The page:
Generating vs filtering

2015-08-15 2 min read

    While playing around with Scala I rediscovered streams - a list-like structure that’s lazily evaluated - meaning that only when you access a particular value is it evaluated. This makes it possible to create infinite streams since all you need is a function that’s able to compute the next value. In such a way we can create a stream of all numbers, just the positive even numbers, or just the prime numbers. Calculating each successive prime number will become more difficult but it is possible.

    In the case of the positive even numbers it’s possible to generate the stream in two simple ways - one is to take each positive integer and double it while the other is to take every positive integer and filter them down to those that are divisible by two. Both of these will generate the exact same numbers in the same order but do it in opposite ways. One generates the numbers from a base list and the other filters a larger list down.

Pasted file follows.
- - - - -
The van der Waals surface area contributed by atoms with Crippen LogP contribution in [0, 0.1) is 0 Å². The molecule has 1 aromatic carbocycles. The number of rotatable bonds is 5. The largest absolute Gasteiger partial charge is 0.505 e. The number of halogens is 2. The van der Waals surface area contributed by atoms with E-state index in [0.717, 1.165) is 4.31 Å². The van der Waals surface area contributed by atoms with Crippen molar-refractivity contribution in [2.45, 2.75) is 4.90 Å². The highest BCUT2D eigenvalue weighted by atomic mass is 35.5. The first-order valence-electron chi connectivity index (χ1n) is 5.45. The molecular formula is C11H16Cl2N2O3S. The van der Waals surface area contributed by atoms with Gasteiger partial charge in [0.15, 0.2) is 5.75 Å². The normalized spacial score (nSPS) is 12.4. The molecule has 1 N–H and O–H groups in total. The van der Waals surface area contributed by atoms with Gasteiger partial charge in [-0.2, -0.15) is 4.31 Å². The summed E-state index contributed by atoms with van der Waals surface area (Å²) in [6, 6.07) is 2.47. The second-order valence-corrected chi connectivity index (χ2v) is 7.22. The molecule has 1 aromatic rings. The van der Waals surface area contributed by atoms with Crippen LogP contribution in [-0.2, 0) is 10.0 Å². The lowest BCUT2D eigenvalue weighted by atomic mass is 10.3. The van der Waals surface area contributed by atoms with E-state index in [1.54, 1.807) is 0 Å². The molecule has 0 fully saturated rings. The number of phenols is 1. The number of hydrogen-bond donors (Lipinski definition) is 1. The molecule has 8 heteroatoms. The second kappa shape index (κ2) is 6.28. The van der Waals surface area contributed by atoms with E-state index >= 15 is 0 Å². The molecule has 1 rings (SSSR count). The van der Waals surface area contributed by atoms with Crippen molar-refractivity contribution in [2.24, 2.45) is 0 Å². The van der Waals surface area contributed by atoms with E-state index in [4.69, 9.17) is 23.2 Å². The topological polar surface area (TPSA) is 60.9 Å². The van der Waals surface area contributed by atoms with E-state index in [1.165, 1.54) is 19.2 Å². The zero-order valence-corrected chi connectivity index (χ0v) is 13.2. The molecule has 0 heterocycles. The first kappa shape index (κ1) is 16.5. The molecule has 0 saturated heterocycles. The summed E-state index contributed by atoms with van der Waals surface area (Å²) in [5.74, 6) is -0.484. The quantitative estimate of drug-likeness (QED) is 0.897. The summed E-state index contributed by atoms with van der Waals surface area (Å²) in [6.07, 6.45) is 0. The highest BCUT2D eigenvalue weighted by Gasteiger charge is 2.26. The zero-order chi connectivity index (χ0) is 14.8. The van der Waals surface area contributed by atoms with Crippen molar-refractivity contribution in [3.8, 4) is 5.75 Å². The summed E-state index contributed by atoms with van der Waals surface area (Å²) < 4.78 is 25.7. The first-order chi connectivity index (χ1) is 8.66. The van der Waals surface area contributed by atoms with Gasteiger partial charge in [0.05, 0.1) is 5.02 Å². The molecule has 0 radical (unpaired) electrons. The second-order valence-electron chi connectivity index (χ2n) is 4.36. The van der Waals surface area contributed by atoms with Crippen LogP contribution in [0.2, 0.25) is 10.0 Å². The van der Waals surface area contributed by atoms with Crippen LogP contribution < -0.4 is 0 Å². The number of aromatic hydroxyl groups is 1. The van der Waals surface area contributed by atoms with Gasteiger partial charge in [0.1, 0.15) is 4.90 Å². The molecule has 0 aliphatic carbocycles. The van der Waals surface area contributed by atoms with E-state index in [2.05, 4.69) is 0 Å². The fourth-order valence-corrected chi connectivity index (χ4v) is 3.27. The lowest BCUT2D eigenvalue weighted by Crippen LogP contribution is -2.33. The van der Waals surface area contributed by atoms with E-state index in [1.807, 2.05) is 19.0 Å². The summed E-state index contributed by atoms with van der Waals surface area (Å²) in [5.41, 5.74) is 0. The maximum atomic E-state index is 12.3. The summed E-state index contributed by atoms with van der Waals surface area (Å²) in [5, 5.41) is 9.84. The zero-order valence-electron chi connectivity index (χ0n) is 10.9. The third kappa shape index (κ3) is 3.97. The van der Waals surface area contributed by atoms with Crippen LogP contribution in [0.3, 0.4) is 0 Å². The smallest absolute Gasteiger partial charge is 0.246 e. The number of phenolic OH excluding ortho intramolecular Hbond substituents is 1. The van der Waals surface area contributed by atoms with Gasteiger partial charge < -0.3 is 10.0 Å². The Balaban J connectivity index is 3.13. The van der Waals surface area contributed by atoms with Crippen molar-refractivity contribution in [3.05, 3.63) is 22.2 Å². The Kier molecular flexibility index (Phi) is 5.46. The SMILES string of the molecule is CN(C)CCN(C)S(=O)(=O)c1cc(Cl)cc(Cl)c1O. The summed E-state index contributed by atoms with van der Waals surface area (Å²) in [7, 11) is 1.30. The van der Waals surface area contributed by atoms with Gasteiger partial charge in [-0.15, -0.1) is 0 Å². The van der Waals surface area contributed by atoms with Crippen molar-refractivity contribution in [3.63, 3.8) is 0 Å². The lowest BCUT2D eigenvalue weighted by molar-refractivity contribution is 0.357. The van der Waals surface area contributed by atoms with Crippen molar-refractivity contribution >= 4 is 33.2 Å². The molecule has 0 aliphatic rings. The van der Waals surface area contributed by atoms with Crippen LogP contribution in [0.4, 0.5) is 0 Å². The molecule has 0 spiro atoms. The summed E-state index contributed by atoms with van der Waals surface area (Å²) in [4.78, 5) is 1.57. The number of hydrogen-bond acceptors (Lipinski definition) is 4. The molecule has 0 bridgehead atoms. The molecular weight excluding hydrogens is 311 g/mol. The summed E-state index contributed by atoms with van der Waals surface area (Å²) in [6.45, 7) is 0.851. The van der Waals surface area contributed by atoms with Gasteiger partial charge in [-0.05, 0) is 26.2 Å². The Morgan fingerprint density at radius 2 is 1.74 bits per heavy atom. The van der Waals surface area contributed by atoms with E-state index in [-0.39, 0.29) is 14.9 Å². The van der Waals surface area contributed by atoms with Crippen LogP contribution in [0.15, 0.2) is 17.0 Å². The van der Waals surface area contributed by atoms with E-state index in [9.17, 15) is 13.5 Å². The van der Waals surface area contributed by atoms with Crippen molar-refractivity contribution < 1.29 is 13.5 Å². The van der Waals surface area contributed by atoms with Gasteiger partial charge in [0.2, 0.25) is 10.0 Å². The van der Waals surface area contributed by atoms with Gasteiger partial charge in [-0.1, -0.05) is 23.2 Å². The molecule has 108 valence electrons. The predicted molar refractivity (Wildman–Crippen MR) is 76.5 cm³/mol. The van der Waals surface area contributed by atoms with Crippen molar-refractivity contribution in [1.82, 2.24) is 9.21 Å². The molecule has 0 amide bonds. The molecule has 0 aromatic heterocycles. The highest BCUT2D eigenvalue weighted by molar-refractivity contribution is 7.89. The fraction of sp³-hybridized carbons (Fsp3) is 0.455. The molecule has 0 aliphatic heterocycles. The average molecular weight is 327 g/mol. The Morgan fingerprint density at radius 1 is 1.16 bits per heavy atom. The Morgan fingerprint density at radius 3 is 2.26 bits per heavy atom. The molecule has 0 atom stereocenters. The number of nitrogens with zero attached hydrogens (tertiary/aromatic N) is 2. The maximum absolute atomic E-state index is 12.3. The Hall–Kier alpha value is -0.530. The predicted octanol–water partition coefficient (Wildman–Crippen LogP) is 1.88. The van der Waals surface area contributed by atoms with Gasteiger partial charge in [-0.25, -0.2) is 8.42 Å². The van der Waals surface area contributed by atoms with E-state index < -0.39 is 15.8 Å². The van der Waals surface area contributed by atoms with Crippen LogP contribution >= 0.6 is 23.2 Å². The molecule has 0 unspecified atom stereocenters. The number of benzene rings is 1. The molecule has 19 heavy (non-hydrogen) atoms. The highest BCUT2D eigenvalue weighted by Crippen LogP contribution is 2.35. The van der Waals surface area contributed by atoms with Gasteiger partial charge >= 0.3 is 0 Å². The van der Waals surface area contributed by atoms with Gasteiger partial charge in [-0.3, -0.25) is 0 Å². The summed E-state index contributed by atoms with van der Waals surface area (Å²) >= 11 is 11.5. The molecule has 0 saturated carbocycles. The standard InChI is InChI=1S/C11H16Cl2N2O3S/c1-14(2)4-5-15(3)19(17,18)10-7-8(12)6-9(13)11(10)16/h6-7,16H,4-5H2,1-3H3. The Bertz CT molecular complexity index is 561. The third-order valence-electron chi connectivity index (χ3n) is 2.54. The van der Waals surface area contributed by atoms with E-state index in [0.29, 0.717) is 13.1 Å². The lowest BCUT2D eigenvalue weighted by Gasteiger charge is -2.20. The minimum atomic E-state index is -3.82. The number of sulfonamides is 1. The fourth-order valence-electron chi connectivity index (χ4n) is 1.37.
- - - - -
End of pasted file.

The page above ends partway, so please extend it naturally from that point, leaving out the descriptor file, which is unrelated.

In this example the efficiency of the two approaches is similar: the first goes through each element once and does a bit shift while the second goes through two elements and does a bit comparison. But on real code the differences between the two approaches can be significant. It’s also likely that one of the approaches may not even be possible or be too arduous - imagine generating a list of prime numbers.

    Both are useful depending on the problem and the skill is figuring out when to use each. The generative approach feels as if it should be the more efficient one but there are many cases where filtering is easier and quicker.